Lula Leaving a Legacy of Debts and Unfinished Work to His Successor

Dilma Rousseff with Lula Brazilian president Luiz Inácio Lula da Silva’s successor next January will receive a budget highly committed to infrastructure and with limited margin for economic decision-making according to reports in the Brazilian national press.

On January 1st, Lula will hand the presidential sash to the winner of next October’s election, a race which according to the public opinion polls has been cut to two main candidates: governor of São Paulo José Serra, representing the opposition party Brazilian Social Democrats, PSDB, and cabinet chief Dilma Rousseff, the incumbent hopeful in representation of the ruling Workers Party.

According to Rio’s daily O Globo, there are US$ 19.5 billion in contracts for infrastructure works signed between 2007 and 2010 but which have to be paid by whoever replaces Lula.

O Globo also estimates that the Lula administration has a backlog of US$ 14 billion in works not leased or under construction.

This means that the Brazilian government has only paid for 55.2% of the works contracted from 2007 to 2009, and which were included in the infrastructure program promised by Lula for his second mandate.

The newspaper is optimistic to a point about the evolution of works this electoral year: it estimates 65% of contracts will be finished which is above average.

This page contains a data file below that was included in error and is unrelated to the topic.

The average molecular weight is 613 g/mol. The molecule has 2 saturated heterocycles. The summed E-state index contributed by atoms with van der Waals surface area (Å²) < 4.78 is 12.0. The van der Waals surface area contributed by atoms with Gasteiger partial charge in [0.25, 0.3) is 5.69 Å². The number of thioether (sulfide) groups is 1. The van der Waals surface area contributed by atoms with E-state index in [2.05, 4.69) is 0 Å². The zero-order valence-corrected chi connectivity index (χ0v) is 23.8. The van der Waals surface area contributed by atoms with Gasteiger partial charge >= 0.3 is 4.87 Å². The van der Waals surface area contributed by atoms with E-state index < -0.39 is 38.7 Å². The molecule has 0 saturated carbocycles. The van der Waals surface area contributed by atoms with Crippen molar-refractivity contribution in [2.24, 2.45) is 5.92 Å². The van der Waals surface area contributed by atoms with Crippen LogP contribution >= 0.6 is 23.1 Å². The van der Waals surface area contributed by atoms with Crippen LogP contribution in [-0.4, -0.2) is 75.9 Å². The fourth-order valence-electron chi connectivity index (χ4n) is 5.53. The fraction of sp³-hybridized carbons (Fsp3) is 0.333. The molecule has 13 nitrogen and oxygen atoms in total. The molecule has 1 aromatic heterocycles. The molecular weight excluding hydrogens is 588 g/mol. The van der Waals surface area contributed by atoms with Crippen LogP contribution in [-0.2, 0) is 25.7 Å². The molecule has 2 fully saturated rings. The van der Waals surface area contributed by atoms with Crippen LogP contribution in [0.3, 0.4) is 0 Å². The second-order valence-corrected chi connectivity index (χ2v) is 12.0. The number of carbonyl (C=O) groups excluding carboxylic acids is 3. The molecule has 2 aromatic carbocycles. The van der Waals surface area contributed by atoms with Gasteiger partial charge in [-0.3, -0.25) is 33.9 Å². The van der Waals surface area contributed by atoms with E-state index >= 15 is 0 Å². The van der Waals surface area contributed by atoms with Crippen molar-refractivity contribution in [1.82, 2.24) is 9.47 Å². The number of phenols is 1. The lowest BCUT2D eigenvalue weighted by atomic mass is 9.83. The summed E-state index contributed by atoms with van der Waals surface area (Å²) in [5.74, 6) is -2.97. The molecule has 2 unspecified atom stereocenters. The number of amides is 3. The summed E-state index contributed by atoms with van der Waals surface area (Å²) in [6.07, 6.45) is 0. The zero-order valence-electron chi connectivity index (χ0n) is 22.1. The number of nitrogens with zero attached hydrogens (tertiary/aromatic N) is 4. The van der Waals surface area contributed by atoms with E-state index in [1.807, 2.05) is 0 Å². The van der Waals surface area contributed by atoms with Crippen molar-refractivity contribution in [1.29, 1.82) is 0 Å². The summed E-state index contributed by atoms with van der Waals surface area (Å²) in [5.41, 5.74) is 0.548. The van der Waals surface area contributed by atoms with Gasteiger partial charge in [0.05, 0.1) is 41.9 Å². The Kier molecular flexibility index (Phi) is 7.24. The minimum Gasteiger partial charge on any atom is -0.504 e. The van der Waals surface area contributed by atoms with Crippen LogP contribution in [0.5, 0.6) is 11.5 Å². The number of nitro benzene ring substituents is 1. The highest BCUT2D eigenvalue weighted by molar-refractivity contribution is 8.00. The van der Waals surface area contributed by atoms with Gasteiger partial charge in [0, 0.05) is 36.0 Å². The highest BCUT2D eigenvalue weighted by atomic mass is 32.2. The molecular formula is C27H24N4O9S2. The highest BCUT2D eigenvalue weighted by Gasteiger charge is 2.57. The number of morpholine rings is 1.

“Even in the hypothesis that the government accelerates the execution of works this year, above the average of previous years – which is unlikely – the available revenue in the 2010 budget will not be sufficient to address the expenses of later years, which will be pending,” added O Globo.

In support of the incumbent candidate Rousseff the Lula administration is expected to announce at the end of March a program of public works that should be executed between 2011 and 2015, as a further stage of the infrastructure plan, but the bills will have to be paid by the next cabinet, be it of whatever color.

The plan includes works in major infrastructure, sewage and drinking water, transport and energy and pharaonic undertakings such as the Belo Monte hydroelectric dam, the third largest in the world with an initial budget of US$ 10.6 billion.

In the transport system, more specifically railways, there is a plan to build a super fast train linking Rio to São Paulo. The bill: US$ 18.4 billion

Mercopress

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